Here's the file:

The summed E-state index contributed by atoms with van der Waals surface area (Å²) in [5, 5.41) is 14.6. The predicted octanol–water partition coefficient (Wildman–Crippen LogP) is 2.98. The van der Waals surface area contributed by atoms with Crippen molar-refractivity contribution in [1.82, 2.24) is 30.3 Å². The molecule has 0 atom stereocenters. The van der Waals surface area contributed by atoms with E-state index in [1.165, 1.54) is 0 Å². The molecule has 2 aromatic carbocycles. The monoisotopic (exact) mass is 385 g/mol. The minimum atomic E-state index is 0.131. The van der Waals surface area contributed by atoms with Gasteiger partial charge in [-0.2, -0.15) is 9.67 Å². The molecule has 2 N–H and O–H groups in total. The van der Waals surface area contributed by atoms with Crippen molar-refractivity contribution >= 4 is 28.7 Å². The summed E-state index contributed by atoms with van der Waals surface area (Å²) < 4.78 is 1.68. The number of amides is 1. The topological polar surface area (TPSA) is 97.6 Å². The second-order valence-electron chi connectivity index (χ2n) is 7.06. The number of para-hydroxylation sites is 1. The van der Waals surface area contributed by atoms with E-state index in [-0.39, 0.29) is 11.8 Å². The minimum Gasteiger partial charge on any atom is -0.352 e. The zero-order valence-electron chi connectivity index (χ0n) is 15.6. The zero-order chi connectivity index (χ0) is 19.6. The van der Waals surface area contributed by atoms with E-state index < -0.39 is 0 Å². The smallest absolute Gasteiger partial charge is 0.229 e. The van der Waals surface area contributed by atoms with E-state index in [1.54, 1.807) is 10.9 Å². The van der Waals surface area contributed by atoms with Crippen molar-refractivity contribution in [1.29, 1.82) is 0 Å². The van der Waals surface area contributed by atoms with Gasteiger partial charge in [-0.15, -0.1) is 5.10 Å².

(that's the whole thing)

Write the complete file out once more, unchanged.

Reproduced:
The summed E-state index contributed by atoms with van der Waals surface area (Å²) in [5, 5.41) is 14.6. The predicted octanol–water partition coefficient (Wildman–Crippen LogP) is 2.98. The van der Waals surface area contributed by atoms with Crippen molar-refractivity contribution in [1.82, 2.24) is 30.3 Å². The molecule has 0 atom stereocenters. The van der Waals surface area contributed by atoms with E-state index in [1.165, 1.54) is 0 Å². The molecule has 2 aromatic carbocycles. The monoisotopic (exact) mass is 385 g/mol. The minimum atomic E-state index is 0.131. The van der Waals surface area contributed by atoms with Gasteiger partial charge in [-0.2, -0.15) is 9.67 Å². The molecule has 2 N–H and O–H groups in total. The van der Waals surface area contributed by atoms with Crippen molar-refractivity contribution >= 4 is 28.7 Å². The summed E-state index contributed by atoms with van der Waals surface area (Å²) < 4.78 is 1.68. The number of amides is 1. The topological polar surface area (TPSA) is 97.6 Å². The second-order valence-electron chi connectivity index (χ2n) is 7.06. The number of para-hydroxylation sites is 1. The van der Waals surface area contributed by atoms with E-state index in [-0.39, 0.29) is 11.8 Å². The minimum Gasteiger partial charge on any atom is -0.352 e. The zero-order valence-electron chi connectivity index (χ0n) is 15.6. The zero-order chi connectivity index (χ0) is 19.6. The van der Waals surface area contributed by atoms with E-state index < -0.39 is 0 Å². The smallest absolute Gasteiger partial charge is 0.229 e. The van der Waals surface area contributed by atoms with E-state index in [1.54, 1.807) is 10.9 Å². The van der Waals surface area contributed by atoms with Crippen molar-refractivity contribution in [1.29, 1.82) is 0 Å². The van der Waals surface area contributed by atoms with Gasteiger partial charge in [-0.15, -0.1) is 5.10 Å².